Wednesday, July 30, 2014

Cape Cod Canal - Celebrating 100 Years!


The Cape Cod Canal was officially opened on July 29, 1914.   The idea for the canal is commonly credited to Myles Standish nearly 400 years ago!!   The journey through the canal saves shipping traffic over 100 miles and at least a day's journey.   To say that the canal has been a major improvement to commerce for Massachusetts and New England is an understatement.

Local community members formed a committee to plan a variety of celebrations for the 100th anniversary of the canal.   Perhaps one of the highest attended events was a firework show over the Cape Cod Canal Railroad Bridge.   This fantastic event was sponsored by philanthropist David Mugar.  

In addition to lighting the railroad bridge, a firework barge was positioned near the Massachusetts Maritime Academy.   With two tall ships at the academy, the Kalmar Nyckel and the Mystic, there was a magical ambiance to the evening.   With the fireworks exploding over the academy docks, the scene looked like it was the set for a movie.



Making these images was a lot of fun and a little bit tricky.   The fireworks were being launched from two different locations.   Switching back and forth from one scene to the other was not ideal, but it did offer a little variety.   The firework show was so prodigious that it was hard to make an excellent exposure of the fireworks and the docks.   The docks and the tall ships were generally underexposed and the fireworks were overexposed.   Originally I tried for longer shots of 10 seconds or more in order to give plenty of light to the ships and the dock.  I had hoped to use a relatively low ISO to minimize noise.  There were so many fireworks, that long exposures were simply blowing out the highlights.   Using my Nikon D 7000 I switched to higher ISO's such as 1600 and 3200.  This allowed me to correctly expose the dock and the ships.   It also gave me the opportunity to isolate individual fireworks with shorter exposures of 1/5 of a second.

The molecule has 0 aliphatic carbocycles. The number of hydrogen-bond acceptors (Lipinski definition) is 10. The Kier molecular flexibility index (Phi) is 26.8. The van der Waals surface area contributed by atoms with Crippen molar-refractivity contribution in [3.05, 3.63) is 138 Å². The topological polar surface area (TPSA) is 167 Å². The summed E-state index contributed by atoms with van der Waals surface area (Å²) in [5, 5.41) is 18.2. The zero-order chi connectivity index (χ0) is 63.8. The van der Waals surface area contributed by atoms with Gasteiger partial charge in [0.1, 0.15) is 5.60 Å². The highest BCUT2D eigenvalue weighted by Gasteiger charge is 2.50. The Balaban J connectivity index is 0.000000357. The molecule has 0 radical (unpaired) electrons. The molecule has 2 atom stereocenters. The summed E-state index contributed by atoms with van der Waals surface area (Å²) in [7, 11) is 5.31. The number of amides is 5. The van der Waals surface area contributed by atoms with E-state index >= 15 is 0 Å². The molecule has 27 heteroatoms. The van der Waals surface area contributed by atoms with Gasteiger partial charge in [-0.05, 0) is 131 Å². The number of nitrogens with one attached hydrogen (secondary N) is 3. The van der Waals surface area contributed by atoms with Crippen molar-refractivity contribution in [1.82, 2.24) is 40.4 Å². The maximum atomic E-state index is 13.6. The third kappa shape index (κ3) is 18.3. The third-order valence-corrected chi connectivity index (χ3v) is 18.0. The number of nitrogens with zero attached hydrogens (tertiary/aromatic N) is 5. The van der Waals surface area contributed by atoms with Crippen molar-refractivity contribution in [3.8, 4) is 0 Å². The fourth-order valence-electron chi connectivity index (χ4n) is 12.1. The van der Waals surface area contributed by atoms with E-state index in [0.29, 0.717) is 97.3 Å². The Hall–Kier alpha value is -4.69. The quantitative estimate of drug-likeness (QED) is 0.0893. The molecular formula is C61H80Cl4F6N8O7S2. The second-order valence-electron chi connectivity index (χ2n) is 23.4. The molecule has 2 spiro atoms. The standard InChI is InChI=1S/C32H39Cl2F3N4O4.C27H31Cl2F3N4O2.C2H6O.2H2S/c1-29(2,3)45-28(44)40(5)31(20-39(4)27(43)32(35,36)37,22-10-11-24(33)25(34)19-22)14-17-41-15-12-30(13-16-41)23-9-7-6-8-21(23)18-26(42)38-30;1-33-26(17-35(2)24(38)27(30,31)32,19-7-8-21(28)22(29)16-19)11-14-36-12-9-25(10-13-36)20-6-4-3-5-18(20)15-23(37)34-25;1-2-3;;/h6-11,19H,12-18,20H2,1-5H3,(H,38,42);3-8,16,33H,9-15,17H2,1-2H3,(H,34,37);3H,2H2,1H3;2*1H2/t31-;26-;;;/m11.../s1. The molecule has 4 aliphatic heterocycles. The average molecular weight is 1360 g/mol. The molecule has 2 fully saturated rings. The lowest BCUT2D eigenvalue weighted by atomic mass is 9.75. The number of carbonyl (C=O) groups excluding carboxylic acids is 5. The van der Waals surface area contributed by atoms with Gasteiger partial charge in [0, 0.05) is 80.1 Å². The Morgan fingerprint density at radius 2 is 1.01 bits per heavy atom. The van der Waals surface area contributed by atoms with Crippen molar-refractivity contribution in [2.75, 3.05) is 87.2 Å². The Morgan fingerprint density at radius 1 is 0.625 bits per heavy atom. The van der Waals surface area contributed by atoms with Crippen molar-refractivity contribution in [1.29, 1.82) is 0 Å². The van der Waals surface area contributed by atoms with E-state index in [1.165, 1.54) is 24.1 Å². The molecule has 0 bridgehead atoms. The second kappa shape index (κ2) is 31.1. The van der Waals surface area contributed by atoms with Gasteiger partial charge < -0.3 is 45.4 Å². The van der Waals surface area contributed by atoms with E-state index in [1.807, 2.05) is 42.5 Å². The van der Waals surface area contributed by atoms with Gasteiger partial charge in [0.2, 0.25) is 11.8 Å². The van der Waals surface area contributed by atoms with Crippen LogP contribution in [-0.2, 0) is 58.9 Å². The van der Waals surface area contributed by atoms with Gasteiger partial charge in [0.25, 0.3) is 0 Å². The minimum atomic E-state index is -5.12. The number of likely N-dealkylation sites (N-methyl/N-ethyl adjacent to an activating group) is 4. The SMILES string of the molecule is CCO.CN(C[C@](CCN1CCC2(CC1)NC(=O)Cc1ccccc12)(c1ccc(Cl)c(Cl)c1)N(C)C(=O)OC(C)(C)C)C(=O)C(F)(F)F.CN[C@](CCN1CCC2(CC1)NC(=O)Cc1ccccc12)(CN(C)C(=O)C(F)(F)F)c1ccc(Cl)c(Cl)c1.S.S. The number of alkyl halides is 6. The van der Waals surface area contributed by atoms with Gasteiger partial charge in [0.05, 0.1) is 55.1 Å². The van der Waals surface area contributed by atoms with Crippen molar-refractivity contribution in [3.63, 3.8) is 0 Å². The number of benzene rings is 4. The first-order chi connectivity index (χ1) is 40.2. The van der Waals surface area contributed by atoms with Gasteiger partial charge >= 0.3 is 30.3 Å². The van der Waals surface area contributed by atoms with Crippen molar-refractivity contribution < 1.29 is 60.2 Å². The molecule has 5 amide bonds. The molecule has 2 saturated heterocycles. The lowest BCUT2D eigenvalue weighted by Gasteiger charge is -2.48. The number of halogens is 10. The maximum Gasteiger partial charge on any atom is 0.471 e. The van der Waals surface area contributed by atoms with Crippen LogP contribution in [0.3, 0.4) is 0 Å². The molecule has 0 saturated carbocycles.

One of the mantras of photography is to be persistent.   Perhaps my favorite image of the evening was made with the last firework of the night.    Near the end of the firework show, I knew that I had made excellent shots from my original vantage point.   I took a risk and moved approximately 100 yards and reset my focus.   This allowed me to show more of the docks and tall ships, which truly made the scene!



Many photographers might be surprised to learn that I used f stop 2.8 for my final image.   Using one of my favorite lenses, the Nikon 24-70 f/2.8, I had positioned myself far enough away from the scene that it didn't require a large depth of field to make this image work.  The additional light helped to correctly expose the docks and it allowed me to use a faster shutter speed.  Night photography is often a game of compromise.   In other words, using a shallow depth of field allowed me to use a faster shutter speed.   In addition, I set my white balance to tungsten which helped to make a cooler blue cast on the images.

Post processing was easy.  I used Lightroom, Nik Color Effects Pro and Nik Viveza to adjust levels, minimize noise and to maximize sharpness.   Photographing such a unique event was well worth the effort!   For more info on upcoming Cape Cod Canal 100th anniversary events, visit this website: http://capecodcanalcentennial.com/events/

You can join me on a fall photo tour to Acadia National Park by visiting my blog here: http://blog.greglessardphotography.com/2014/05/fall-photo-tour-in-acadia-national-park.html

1 comment:

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